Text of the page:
Creating a fully functional F# microservice (Quartz.Net, Net.Mail)

Recently I realized that I have the data where users evaluate things presented to them. These opinions are stored in the database, but let's be honest how often you open a management studio to see what records appear in the database? I am definitely not that kind of person. So I thought it would be fun to write an application that would sent as a weekly report and also providing an api, to ask for data from the last week. In this article we would take a look at scheduling mails on weekly basis.

March 11, 2017 - 3 minute read -
F# Microservices Patterns


In previous posts we learned how to create a project in Nancy F#. How to configure Fsharp.Configuration, SqlTypeProvider and how to use the Azure Api A. As you probably remember mikroservie had in his intention to send periodically e-mails with information about what new evaluations appeared and how their sentiment looks like. In order to achieve this purpose I decided to use the Quartz.Net library for job scheduling and System.Net.Mail to send e-mail messages. I’ll start with the configuration of the Quartz.Net, starting with adding following record to paket.dependecies file: We create a new file in which we place the code of our task. We start by creating a class that will inherit IJob interface. This class should implement the Execute method and perform the action that should be performed periodically. In our case, this method will look like this: As we can see, first we get data, then we ask azure about sentiment and then send e-mails(details about sending emails in a moment). Then I decided to create a new module a job factory. So by we could easily schedule a job in main.fs and keep (main.fs) free of Quartz namespaces. The function looks like this: As we can see in the method schedulejob we create an SchedulerFactory object, create a job of type previously created by us type(“Job”) and define starts periodicity. Where periodicity is defined by the following method:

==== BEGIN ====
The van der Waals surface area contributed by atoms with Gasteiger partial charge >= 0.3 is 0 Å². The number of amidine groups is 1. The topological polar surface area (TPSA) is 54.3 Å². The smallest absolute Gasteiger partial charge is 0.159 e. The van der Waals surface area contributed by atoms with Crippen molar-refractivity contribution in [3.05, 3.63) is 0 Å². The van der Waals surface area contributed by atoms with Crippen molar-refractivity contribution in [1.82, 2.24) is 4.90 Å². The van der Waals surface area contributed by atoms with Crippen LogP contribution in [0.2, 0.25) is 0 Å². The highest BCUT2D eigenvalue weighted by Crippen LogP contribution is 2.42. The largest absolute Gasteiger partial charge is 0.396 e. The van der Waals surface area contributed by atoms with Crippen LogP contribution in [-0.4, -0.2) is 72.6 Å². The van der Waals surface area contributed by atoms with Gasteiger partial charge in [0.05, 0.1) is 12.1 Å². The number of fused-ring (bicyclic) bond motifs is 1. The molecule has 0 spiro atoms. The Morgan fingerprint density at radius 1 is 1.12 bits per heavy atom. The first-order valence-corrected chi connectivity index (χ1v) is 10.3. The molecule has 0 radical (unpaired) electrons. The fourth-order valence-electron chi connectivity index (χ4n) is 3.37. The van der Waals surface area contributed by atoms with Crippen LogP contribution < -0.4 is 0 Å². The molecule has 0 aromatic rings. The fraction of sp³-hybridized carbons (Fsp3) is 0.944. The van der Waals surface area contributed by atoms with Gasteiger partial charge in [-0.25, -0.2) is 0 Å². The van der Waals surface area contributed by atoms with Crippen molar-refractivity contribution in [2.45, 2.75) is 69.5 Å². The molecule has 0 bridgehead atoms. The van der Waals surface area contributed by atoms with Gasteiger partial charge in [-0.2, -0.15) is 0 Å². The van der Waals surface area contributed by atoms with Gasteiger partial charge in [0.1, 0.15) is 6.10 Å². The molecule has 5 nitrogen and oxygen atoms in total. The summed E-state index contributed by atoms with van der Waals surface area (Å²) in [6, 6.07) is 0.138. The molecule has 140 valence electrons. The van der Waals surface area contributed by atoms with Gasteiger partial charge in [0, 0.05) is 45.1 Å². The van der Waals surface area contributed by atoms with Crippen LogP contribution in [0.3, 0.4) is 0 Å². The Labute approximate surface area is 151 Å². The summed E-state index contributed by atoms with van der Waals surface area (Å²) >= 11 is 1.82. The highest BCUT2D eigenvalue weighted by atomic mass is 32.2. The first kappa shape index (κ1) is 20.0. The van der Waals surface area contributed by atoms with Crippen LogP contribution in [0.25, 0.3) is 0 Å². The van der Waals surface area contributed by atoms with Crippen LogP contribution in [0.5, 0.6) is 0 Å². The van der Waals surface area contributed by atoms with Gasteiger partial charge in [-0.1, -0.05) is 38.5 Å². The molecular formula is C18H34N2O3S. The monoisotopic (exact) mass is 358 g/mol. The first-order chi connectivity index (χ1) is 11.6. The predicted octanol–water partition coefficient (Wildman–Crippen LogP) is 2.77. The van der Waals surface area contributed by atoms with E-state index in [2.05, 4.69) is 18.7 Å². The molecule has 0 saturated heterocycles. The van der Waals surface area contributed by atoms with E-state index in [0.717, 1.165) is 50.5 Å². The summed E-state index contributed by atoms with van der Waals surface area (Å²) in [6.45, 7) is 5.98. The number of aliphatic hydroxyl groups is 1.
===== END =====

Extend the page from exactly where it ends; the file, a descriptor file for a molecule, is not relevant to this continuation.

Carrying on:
As you can see periodicity is set that our action is invoked every week. Well, we have created Job class and its factory, we should call somewhere scheduleJob method from a fabric. So we add method invocation to a main.fs file: And its all. At this point we have done task scheduling. The final aspect worth explaining is mail sending that left for the end. To send mail I used a System.Net.Mail library. I started by creating a new file and place there a new class(MailSender). This class contains a single method that is available outside, a send method. It is designed based on input data to build a body of the message and then send it from/to email defined in a configuration file. Sending method looks like this: Method for creating a message like this: An interesting fact here is setting observer Who has various “tasks” to be performed when an error occurs (for example printing an error msg to console and above all call a Dispose method) Of course, we will add new endpoint (method in nancy module) which allows sending e-mails. It looks in the following way: result Summarize all posts we can see how easily we could create a small microservice that contains a couple of functionalities. Comparing it to do similar/related service what I created in C# I could say that purity of code due to its greater brevity is way better. We also eliminate a lot of redundant lines of code (boilerplate code) and the complexity in code, which is often imposed by the selected technologies (dependency injection configuration, database configuration, etc.). In my opinion this example very nicely shows how we can “facilitate” Creating a microservices by using F#, in comparison to making them in C#.

Thanks for reading!